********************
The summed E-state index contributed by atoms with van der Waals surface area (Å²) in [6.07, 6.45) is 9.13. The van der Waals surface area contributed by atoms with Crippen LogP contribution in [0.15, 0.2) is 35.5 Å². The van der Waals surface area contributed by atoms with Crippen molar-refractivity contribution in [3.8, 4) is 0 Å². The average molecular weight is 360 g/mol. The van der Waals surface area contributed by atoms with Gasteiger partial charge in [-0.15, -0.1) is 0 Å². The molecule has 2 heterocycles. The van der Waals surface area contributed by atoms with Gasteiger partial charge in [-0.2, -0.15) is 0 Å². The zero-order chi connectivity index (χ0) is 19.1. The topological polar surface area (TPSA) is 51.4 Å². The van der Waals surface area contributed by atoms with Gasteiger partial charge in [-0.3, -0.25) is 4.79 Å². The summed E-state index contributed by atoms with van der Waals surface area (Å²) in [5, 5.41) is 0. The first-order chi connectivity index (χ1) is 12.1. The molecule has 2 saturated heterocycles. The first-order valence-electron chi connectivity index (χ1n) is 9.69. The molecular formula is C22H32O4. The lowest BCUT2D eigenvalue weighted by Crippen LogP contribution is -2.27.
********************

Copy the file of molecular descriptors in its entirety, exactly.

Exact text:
The summed E-state index contributed by atoms with van der Waals surface area (Å²) in [6.07, 6.45) is 9.13. The van der Waals surface area contributed by atoms with Crippen LogP contribution in [0.15, 0.2) is 35.5 Å². The van der Waals surface area contributed by atoms with Crippen molar-refractivity contribution in [3.8, 4) is 0 Å². The average molecular weight is 360 g/mol. The van der Waals surface area contributed by atoms with Gasteiger partial charge in [-0.15, -0.1) is 0 Å². The molecule has 2 heterocycles. The van der Waals surface area contributed by atoms with Gasteiger partial charge in [-0.2, -0.15) is 0 Å². The zero-order chi connectivity index (χ0) is 19.1. The topological polar surface area (TPSA) is 51.4 Å². The van der Waals surface area contributed by atoms with Gasteiger partial charge in [-0.3, -0.25) is 4.79 Å². The summed E-state index contributed by atoms with van der Waals surface area (Å²) in [5, 5.41) is 0. The first-order chi connectivity index (χ1) is 12.1. The molecule has 2 saturated heterocycles. The first-order valence-electron chi connectivity index (χ1n) is 9.69. The molecular formula is C22H32O4. The lowest BCUT2D eigenvalue weighted by Crippen LogP contribution is -2.27.